Take the 2-minute tour ×
Super User is a question and answer site for computer enthusiasts and power users. It's 100% free, no registration required.

I have a shared DSL connection, and I know that some of the users constantly get their computers infected, so I worry about network security. My computer is the only one wired to the modem (which is also the wireless AP) by an Ethernet cable (eth0 interface), every other user is wireless connected (wlan0 interface).

What measures should I take in order to isolate or protect my computer? I know that if one is connected to the wireless network one can intercept and read the packages that are being sent using software such as Wireshark and ettercap, so how could I avoid the reading of the packages I send, or, if that's not possible, what other precautions should I take?

I'm not looking for answers like "you shouldn't share your network with them in the first place", since this is the case both at home (with my roommates) and at work (so I can't do much about it).

Some settings that might be relevant:

On/Auto

NAT
LAN to LAN (intra LAN) multicast
WMM(Wi-Fi Multimedia)
WMM APSD
Client Isolation

Off

Wireless Multicast Forwarding
Support 802.11n Client Only
OBSS Co-Existance
WMM No Acknowledgement
WPS
IGMP Snooping
QoS (quality of service)
LAN side firewall

Other

Network Authentication - mixed wpa2/wpa - psk   
WPA/WAPI Encryption tkip+aes
DHCP slots match the number of clients

Enabling the LAN side firewall made me lose internet connection so I don't want to mess things up anymore - I'm no network expert.

Interface grouping:

Group Name | WAN Interface | LAN Interfaces
Default    | ppp0          | eth3
           |               | eth2
           |               | eth1
           |               | eth0
           |               | wlan0

LAN statistics show only eth0 and wl0 are transmitting/receiving data.

My operating system is Debian 6.0.7 (squeeze)

share|improve this question
    
If you are connected to the Internet, you are at risk. –  vonbrand Feb 26 '13 at 1:45
    
Please explain what you mean by "isolated". The whole point of a network, and the internet, is to establish a potential connection with every computer on the planet. –  kreemoweet Feb 26 '13 at 4:15
    
What is your modem? –  harrymc Mar 18 '13 at 6:34
    
Opticom communications dslink 485, their page on the product link there's a datasheet with hardware specifications on the link. –  Alex Mar 18 '13 at 6:43
    
Are you trying to isolate your system from your roommates, or are you more concerned about isolating it from the outside world? –  ernie Mar 21 '13 at 21:53
add comment

6 Answers

up vote 1 down vote accepted
+50

From what you have written, You are currently on the same network as your friends - although it appears the infections they are not currently trying to further infect you (since only eth0 and wl0 are transmitting/receiving data).

If my understanding of it is correct, client isolation may help a bit, but probably won't.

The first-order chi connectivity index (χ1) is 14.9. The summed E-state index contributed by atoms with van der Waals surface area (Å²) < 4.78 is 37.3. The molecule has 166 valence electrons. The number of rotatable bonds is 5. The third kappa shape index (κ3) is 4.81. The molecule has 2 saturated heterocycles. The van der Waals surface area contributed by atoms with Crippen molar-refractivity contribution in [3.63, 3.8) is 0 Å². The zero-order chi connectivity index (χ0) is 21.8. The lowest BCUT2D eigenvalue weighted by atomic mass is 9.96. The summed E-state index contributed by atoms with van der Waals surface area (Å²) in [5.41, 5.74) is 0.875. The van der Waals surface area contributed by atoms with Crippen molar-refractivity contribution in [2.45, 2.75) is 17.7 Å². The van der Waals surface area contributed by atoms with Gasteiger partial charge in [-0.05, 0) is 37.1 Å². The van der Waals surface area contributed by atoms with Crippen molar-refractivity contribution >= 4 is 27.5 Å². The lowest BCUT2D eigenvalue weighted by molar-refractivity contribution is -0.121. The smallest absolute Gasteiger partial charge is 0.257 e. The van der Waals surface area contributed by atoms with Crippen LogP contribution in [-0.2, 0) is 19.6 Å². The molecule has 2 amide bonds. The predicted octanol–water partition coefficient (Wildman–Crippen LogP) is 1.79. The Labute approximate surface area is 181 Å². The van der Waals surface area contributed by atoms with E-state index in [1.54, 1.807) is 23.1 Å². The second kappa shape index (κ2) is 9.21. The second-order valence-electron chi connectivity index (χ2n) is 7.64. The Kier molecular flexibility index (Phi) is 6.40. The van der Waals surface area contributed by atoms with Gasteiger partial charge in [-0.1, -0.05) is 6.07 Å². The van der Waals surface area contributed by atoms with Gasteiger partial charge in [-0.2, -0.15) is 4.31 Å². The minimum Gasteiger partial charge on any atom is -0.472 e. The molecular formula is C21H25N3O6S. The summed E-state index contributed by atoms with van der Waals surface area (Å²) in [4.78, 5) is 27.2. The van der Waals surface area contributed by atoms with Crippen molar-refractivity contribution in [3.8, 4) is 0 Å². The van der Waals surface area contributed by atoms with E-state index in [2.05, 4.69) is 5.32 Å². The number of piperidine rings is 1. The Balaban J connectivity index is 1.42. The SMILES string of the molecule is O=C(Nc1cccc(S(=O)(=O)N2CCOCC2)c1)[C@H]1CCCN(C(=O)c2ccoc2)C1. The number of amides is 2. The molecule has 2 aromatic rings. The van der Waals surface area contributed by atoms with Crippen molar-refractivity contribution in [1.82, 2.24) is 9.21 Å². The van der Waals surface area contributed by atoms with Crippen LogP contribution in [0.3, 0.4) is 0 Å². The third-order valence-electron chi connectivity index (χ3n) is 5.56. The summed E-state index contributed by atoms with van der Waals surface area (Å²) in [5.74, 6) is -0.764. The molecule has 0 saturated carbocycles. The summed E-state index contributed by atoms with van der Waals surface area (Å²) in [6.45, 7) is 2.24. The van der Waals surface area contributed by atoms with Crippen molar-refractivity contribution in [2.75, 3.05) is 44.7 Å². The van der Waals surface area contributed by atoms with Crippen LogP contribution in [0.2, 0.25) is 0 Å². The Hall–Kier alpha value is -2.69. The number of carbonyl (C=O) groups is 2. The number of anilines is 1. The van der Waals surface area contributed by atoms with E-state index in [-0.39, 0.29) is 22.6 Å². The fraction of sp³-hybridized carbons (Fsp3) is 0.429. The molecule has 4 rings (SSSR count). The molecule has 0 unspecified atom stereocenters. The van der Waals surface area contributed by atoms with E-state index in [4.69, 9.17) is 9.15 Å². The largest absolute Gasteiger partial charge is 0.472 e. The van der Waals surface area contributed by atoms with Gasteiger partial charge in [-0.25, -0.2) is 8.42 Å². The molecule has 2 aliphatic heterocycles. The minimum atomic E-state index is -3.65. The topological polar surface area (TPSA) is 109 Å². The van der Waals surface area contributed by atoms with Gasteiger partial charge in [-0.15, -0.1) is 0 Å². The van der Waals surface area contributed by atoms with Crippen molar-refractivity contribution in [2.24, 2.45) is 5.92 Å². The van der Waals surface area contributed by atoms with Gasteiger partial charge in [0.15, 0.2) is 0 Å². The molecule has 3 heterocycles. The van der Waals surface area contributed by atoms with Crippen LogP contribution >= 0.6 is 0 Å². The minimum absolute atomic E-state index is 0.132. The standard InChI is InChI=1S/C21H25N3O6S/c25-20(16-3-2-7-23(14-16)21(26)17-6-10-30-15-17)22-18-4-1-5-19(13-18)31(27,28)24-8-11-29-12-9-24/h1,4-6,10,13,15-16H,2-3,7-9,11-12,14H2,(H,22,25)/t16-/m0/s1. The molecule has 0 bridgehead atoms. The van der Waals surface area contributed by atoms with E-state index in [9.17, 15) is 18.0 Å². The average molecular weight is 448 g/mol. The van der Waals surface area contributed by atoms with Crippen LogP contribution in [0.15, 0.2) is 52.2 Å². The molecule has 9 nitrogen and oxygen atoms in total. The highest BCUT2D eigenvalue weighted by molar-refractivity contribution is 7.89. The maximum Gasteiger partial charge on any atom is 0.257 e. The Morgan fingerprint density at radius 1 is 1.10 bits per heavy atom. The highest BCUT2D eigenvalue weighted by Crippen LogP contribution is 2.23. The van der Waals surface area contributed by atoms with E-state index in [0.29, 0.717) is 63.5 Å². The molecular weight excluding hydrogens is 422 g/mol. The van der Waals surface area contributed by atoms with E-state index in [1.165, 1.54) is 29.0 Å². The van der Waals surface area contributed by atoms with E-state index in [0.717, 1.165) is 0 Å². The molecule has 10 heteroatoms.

The real solution is to ensure you run a firewall on your PC, or if you prefer get a second router and connect the main router to your router and then your PC to your router. This is not a "great solution" because of "double nat" issues, but it will give you a much better measure of protection and isolation from their network.

share|improve this answer
    
Alright, but is my computer at risk because of theirs? Isn't there a way to isolate the computer connected to the eth0 interface from the others only by the router page - I mean, not having to buy a new physical router or having to download third-party software? Thanks anyway. –  Alex Feb 26 '13 at 1:56
    
Can't answer you about 3rd party software as I'm a linux user (Firewalling is standard on Linux). I'm guessing if you use the security built into Windows and choose "Public Network" rather then "Home Network" for your network configuration you should be reasonably protected, but not as well as if you have a firewall. If your router supports DD-WRT or similar, you could reconfigure it so your WIFI is partitioned separately to your Ethernet interface, but I'd imagine this is not trivial. (I've done it with OpenWRT at the command line, and that IS hard) –  davidgo Feb 26 '13 at 4:08
    
I know it's been a time since this answer but it was the best I could do so far. I set up clients isolation and am using Debian as main OS now - for other reasons too, and am loving it I might say. I tried capturing the packages being sent from my computer (wired) with Wireshark on another computer (in wl0) and had no success, so I guess I'm somehow isolated. Is there anything you'd recommend me to configure on Debian to get more security - in terms of networking? Iptables something like that? I have all as it was out-of-the-box. –  Alex Mar 20 '13 at 13:43
    
IPTables is always a good idea. I'd imagine that Debian will come with a default set of rules which should protect you (type iptables -vnL to see if it has default rules). I'd suggest that is probably adequate, but you can always go overboard and start running things like fail2ban, checking /var/log for suspicious activity and setting up an IDS (intrusion detection system - like SNORT). Realistically though, if you are paranoid look at full disk encyption, as that becomes a more likely threat. Well done, btw. –  davidgo Mar 20 '13 at 19:14
add comment